'ICC'에 해당되는 글 1건

  1. 2010.05.27 [반기문 사무총장 칼럼] 책임의 시대
반기문 유엔사무총장이 전 세계에 보낸 칼럼이다. 유엔정보센터(UN Information Centre)를 통해 각 지역의 미디어에 보내지는데, 한국에서는 이곳 유엔온라인정보센터(UN Online Information Centre)에서 게재됐다.  여러번 몇몇 국영문 온라인/오프라인 매체에 게재 의사를 타진해봤지만, 거의 반응이 없어 좌절했던 적이 한두번이 아니다. 한국의 국제이슈에 관한 관심은 정말...  유엔사무총장 선거나 한국의 이사국 등장 등이 아니면, 거의 없다고 생각된다.

이번 칼럼은 5월 31일~6월 11일까지 우간다에서 열리는 로마협약리뷰컨퍼런스(The Review Conference of the Rome Statute)와 관련된 내용으로,  국제형사재판소의 시대적 사명과 역할의 중요성을 표현한, 반기문 유엔사무총장의 칼럼이다.

아래는 유엔공식언어로 된 동일한 내용의 칼럼파일이다.



The Age of Accountability — By Ban Ki-moon

Twelve years ago, world leaders gathered in Rome to establish the International Criminal Court. Seldom since the founding of the United Nations itself has such a resounding blow been struck for peace, justice and human rights.

On May 31, nations come together once again, this time in Kampala, Uganda, for the first formal review of the Rome treaty. It is a chance not only to take stock of our progress but to build for the future. More, it is an occasion to strengthen our collective determination that crimes against humanity cannot go unpunished — the better to deter them in the future.

As UN Secretary-General, I have come to see how effective the ICC can be — and how far we have come. A decade ago, few could have believed the court would now be fully operational, investigating and trying perpetrators of genocide, war crimes and crimes against humanity across a broadening geography of countries. 

This is a fundamental break with history. The old era of impunity is over. In its place, slowly but surely, we are witnessing the birth of a new “age of accountability.” It began with the special tribunals set up in Rwanda and the former Yugoslavia; today, the ICC is the keystone of a growing system of global justice that includes international tribunals, mixed international-national courts and domestic prosecutions.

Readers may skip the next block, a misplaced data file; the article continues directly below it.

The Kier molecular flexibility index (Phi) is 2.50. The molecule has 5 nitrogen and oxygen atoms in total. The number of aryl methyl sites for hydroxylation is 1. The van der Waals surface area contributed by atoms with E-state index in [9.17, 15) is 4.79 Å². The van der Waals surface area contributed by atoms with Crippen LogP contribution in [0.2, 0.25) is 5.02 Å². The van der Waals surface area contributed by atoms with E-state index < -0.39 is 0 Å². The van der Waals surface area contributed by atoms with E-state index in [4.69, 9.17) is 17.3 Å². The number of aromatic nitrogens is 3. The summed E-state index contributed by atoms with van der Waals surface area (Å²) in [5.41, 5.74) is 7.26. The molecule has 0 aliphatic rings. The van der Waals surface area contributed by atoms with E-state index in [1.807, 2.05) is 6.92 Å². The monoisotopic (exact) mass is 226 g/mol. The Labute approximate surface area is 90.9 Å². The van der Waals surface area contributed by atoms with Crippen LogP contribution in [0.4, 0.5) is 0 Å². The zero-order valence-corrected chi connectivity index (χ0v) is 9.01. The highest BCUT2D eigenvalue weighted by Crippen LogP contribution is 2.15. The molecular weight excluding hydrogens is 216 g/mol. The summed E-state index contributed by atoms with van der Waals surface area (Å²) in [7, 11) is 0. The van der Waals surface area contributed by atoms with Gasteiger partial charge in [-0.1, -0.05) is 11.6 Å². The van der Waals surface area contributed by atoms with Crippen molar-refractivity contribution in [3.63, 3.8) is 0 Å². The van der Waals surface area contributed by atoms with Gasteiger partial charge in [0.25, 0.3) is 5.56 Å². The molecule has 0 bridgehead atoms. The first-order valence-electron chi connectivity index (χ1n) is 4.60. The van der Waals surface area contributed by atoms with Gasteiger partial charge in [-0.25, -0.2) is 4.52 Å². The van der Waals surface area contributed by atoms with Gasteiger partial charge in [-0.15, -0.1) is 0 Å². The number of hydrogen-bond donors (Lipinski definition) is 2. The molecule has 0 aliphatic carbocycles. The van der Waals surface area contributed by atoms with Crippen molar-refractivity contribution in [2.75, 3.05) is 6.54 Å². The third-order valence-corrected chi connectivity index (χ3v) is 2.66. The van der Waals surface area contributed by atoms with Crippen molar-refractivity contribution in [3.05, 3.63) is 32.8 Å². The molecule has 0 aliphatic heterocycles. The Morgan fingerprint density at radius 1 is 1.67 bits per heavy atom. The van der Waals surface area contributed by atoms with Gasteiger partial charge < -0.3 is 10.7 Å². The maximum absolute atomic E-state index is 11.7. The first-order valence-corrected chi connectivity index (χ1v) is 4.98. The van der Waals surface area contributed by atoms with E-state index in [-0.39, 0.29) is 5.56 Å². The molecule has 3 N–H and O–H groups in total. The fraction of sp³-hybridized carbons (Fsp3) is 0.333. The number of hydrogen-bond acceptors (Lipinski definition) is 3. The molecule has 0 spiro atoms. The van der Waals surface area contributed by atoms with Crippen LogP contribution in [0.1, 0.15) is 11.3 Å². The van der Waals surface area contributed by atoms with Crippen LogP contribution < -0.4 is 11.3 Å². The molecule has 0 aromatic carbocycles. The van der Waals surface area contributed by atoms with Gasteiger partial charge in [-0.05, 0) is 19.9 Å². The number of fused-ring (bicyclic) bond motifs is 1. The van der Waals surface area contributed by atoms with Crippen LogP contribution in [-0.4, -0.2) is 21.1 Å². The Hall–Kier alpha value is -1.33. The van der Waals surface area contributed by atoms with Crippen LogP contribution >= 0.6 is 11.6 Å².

So far, the ICC has opened five investigations. Two trials are underway; a third is scheduled to begin in July. Four detainees are in custody. Those who thought the court would be little more than a “paper tiger” have been proved wrong. To the contrary, the ICC casts an increasingly long shadow. Those who would commit crimes against humanity have clearly come to fear it.

And yet, the ICC remains a court of last resort, stepping in only when national courts do not (or cannot) act. In March, Bangladesh became the 111th party to the Rome Statute, while 37 others have signed but not yet ratified it. Some of the world’s largest and most powerful countries, however, have not joined.

 

If the ICC is to have the reach it should possess, if it is to become an effective deterrent as well as an avenue of justice, it must have universal support. As Secretary-General, I call on all nations to join. Those that already have done so must cooperate fully with the court. That includes backing it publicly, as well as faithfully executing its orders.

 

The ICC does not have its own police force. It cannot make arrests. Suspects in three of the court’s five proceedings remain free, living in impunity. Not only the ICC but the whole of the international justice system suffers from such disregard, while those who would abuse human rights are emboldened.

The review conference in Kampala will look for ways to strengthen the court. Among them: a proposal to broaden its scope to include “crimes of aggression,” as well as measures to build the willingness and capacity of national courts to investigate and prosecute war crimes.

 

Perhaps the most contentious debate will focus on the balance between peace and justice. Frankly, I see no choice between them. In today’s conflicts, civilians are too often the chief victims. Women, children and the elderly are at the mercy of armies or militias who rape, maim, kill and devastate towns, villages, crops, cattle and water sources — all as a strategy of war. The more shocking the crime, the more effective it is as a weapon.

 

Any victim would understandably yearn to stop such horrors, even at the cost of granting immunity to those who have wronged them. But this is a truce at gunpoint, without dignity, justice or hope for a better future. The time has passed when we might talk of peace versus justice. There cannot be one without the other.

 

Our challenge is to pursue them both, hand in hand. In this, the International Criminal Court is key. In Kampala, I will do my best to help advance the fight against impunity and usher in the new age of accountability. Crimes against humanity are just that — crimes against us all. We must never forget.

 

The writer is Secretary-General of the United Nations

 


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